Famous for its nineteenth-century slaughterhouses started at the time of the Revolution, Allston/Brighton, with its 4.5 square miles, is the largest of the Boston neighborhoods. While considered now one community, Allston lies to the north of Brighton Avenue and N. Beacon Street; the larger Brighton extends to the south of this east-west corridor. The Charles River bends to create Allston's eastern and northern borders. The Massachusetts Turnpike, built on the former railroad right of way of the Pennsylvania-Central tracks, cuts Allston into two unequal zones. Brighton rises to Monastery Hill near the center of the community; the Chestnut Hill Reservoir and Chandler Pond anchor Brighton's southwest corner.
Settled initially in 1635, the area remained a part of Cambridge until 1807. The American Revolution began a dramatic change of the agricultural nature of Allston/Brighton when a cattle market and slaughterhouse were established in Brighton Center to provision General Washington's troops. By the end of the Civil War, thirty-four slaughterhouses competed, most located in the northeast section. The stench and pollution of this industry generated regulation by the State Board of Health beginning in 1869. Western competition soon sabotaged the industry; no surviving buildings document these important facilities.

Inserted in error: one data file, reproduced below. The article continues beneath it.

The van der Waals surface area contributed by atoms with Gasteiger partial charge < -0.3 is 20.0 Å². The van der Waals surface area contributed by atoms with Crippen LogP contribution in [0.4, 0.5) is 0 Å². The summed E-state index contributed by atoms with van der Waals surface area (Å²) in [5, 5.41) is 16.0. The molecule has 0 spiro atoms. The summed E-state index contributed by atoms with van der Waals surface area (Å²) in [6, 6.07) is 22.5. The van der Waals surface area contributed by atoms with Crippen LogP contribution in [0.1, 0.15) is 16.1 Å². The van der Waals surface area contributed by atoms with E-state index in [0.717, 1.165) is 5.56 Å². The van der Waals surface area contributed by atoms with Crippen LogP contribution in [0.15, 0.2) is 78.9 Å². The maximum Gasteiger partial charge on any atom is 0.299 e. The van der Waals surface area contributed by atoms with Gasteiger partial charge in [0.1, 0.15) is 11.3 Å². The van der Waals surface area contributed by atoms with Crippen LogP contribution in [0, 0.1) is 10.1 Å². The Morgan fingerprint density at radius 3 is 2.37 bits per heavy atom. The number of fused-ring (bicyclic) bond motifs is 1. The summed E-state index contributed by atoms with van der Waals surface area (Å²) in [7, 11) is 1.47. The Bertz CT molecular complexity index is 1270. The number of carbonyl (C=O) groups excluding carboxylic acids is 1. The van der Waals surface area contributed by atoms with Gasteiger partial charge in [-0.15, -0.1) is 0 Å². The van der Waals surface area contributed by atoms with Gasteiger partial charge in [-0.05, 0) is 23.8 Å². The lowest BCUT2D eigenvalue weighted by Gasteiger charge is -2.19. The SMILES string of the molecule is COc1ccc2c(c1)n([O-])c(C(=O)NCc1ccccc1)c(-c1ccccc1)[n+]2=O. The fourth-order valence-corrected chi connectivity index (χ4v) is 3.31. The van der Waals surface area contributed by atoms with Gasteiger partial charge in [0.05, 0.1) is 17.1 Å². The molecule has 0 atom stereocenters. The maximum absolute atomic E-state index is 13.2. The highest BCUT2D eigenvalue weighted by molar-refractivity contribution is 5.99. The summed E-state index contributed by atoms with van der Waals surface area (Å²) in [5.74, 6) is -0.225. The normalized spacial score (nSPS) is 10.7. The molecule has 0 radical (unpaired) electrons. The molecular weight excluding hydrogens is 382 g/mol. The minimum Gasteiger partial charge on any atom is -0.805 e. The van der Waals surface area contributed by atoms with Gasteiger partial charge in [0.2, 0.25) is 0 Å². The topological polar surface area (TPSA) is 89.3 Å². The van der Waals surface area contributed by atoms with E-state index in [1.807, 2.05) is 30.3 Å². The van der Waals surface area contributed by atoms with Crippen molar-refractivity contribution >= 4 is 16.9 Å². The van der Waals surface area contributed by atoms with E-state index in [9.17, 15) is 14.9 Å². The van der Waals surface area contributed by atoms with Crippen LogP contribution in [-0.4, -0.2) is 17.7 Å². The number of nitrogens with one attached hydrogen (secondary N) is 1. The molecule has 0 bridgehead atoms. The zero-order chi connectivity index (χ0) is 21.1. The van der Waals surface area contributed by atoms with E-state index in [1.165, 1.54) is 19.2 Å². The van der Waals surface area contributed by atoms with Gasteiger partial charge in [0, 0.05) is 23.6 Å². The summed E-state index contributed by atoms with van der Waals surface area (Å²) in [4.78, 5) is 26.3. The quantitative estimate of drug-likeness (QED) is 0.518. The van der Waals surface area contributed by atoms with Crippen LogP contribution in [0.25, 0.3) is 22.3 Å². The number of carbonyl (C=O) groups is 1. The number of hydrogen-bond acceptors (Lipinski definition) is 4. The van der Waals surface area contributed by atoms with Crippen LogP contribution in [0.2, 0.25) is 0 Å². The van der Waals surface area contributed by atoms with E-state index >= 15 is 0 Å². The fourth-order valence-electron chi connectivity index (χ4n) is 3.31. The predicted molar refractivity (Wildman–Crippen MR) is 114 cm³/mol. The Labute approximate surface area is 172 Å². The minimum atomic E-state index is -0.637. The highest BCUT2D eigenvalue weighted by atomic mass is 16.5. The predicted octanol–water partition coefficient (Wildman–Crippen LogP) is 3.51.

Allston/Brighton witnessed rapid residential growth from 1870 through World War I, as immigration and streetcar lines fueled the development fires. For the generally working-class population, two-family and three-decker wooden residences predominated, especially in Allston. Brighton boasts the highest number of single-family residences, mostly gable fronted and three-bays wide. After World War I, brick apartment buildings served the more intensive occupation of the area. Institutional expansion by Harvard and Boston universities and Boston College continue to add students and young workers to the neighborhood's demographics. Institutional buildings define the character of Allston/Brighton. In addition to Boston College, the Roman Catholic Church has erected St. John's Seminary (AB5), Cenacle Convent, St. Gabriel's Monastery (see AB2), and St. Elizabeth's Hospital (see AB2), throughout Brighton. From its already significant base in the Business School campus (AB10) and athletic facilities (AB9) along the Charles River, Harvard University plans substantial expansion into the adjacent areas of Allston in the near future.
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